For this article we have asked Claire Desroches, one of our resident Sports Massage Therapists, to highlight and explain the benefits of sports massage for runners.
So, straight over to Claire……..
Benefits of regular sports massage for runners
I have been working as a massage therapist for a few years now, treating every type of client from people in their 60s who have never exercised to some of the most legendary athletes in their sports, and every level of recreational athlete in between.
It is interesting how widely attitudes to massage vary from one individual to another – for the most part, recreational athletes tend to see massage as a bit of an indulgence; something beneficial, but that you only treat yourself to after a heavy training block or an event. For most high-level athletes, it is as much a part of their training routine as conditioning or team meals.
No matter what level you are at, over the next few weeks leading up to the Ealing Half Marathon you will no doubt be increasing your training load (either volume, intensity, and most probably both). A sudden increase in training load, however, is one of the strongest predictors of injury. So it is vital that you actively take steps to increase and maximise your recovery time; adequate sleep, sensible nutrition, recovery sessions (yoga, for example), and massage can and should all play a role in your training routine.
If nothing else, a regular massage booking is a chance for you to check in with how your body feels, as well as for an experienced professional to spot early signs of overuse and fatigue. The problem with getting a massage only when you are injured is that your therapist might pick up on tightness and muscle imbalance that you always have, but that has nothing to do with your current issue. So ideally you would commit to getting a massage every 1-4 weeks, depending on how much you train, and you and your therapist can discuss any changes in your body and how to adjust your training regime accordingly.
You will notice very early on in the treatment that your muscles will feel warmer; if you can see it, your skin will turn pinker. This is simply an increase in blood flow, which is a sign that the tissues in that area are getting a fresh supply of oxygen and nutrients, and are being encouraged to flush away their waste products (which build up in training). These are all natural processes that happen in the body anyway, but manually encouraging them can help speed up recovery, especially in areas that don’t typically get much circulation, such as the Achilles tendon.
Every sport has a repetitive element to it, but running is one of the more repetitive activities you can do. If you are running outdoors, you will encounter slight variations in terrain which will cause subtle differences in movement (and injury, if your body is not prepared for them), but generally you are still performing the same movement over and over again; push off the toe, pick the knee up, strike the foot down; elbows bent, torso rotating. Not to mention the impact, which sends force through your tissues and causes your muscles to brace to protect the joints.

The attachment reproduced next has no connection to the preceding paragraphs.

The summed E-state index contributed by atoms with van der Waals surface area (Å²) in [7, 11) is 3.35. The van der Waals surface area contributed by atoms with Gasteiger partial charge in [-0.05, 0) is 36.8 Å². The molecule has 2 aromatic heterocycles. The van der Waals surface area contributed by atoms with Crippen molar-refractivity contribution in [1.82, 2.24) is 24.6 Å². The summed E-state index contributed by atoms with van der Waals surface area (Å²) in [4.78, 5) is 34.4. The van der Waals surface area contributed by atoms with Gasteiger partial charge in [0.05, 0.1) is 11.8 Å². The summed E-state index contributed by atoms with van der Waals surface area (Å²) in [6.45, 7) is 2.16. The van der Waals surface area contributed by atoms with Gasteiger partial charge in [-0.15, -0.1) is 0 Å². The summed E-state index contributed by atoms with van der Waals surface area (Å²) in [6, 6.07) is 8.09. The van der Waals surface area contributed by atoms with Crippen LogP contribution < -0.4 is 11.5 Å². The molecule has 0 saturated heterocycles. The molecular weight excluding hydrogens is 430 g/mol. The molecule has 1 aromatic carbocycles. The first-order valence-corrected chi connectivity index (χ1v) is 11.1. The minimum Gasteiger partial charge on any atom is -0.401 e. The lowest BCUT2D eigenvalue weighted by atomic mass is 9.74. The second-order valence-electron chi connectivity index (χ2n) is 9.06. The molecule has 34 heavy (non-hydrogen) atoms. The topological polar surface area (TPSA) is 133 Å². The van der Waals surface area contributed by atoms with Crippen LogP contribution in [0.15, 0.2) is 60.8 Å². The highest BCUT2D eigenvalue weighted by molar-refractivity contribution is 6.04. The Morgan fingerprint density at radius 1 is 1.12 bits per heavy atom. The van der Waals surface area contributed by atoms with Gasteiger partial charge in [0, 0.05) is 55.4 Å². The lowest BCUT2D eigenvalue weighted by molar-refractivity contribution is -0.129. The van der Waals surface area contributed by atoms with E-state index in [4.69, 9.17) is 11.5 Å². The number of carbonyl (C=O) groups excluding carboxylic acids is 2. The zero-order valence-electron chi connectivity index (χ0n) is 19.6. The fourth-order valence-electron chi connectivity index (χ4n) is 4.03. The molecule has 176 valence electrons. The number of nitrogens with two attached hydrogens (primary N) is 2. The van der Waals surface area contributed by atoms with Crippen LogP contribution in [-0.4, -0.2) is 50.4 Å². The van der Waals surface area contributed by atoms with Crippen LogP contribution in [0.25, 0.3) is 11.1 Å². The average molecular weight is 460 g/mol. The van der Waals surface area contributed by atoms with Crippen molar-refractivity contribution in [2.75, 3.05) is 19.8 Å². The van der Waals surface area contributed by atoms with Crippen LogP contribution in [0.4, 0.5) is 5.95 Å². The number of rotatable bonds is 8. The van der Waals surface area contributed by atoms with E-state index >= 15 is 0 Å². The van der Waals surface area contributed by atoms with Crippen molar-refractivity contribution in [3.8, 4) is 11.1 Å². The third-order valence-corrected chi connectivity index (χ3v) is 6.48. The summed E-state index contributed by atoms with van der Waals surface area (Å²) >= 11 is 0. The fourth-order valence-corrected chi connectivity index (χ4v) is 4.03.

Depending on the terrain you are running on, the type of shoes you run in, and the strength of your feet and ankles, calves and shins may get overworked trying to stabilise the knee. Instability at the knee can also get picked up by the ilio-tibial band (IT band or ITB, known to most runners), which can cause muscles in the hips like tensor fascia lata (TFL) to tighten up, often leading to lower back tightness and/or knee pain.
Most people think of stretching when they feel tight, but the reality is that you usually only end up stretching the least tight part of the muscle. Massage can target tighter areas of the muscle, as well as muscle groups that are harder to stretch (e.g. adductors or TFL). Your massage therapist may also use some stretching techniques as part of your treatment, accessing areas you may not be able to stretch yourself.
Runners also often forget their upper bodies, which are used not only to swing the arms but also to maintain good posture and to breathe. Plus, many of us have stress in our daily lives which can further tighten these areas and make it harder to release them. Asking your therapist to spend some time working on these areas can greatly improve running performance and comfort levels during your training.
Speed, power and endurance
While it’s your training programme and miles on the road that get you a new PB, the time in between sessions is when your muscles rebuild and strengthen. If, however, these muscles are not able to recover adequately you will be missing out on crucial strength gains.
If muscles like your hamstrings, calves and hip flexors stay tight, you will struggle to stride out fully and will lose out on speed and power with every step. And if muscles around your upper body are tight, you may not be able to get a full breath of air into your lungs, reducing oxygen uptake which will lead to earlier muscle fatigue.
Adequate amounts of good quality sleep are absolutely essential to your training, as are regular rest days (especially when you least feel like you need or want them!). However, tight muscles may remain tight, and can impede your mind’s ability to switch off; tight shoulders, necks, and jaws can lead to tension headaches and eye pain, and a general sense of stress and discomfort. Feeling stressed can cause muscles to tighten further, and can interfere with your perception of pain during training.
Getting a massage can not only help release those tight muscles but also gives you an hour of time to yourself to reset and recharge and, in some clients’ cases, have a snooze on the massage table!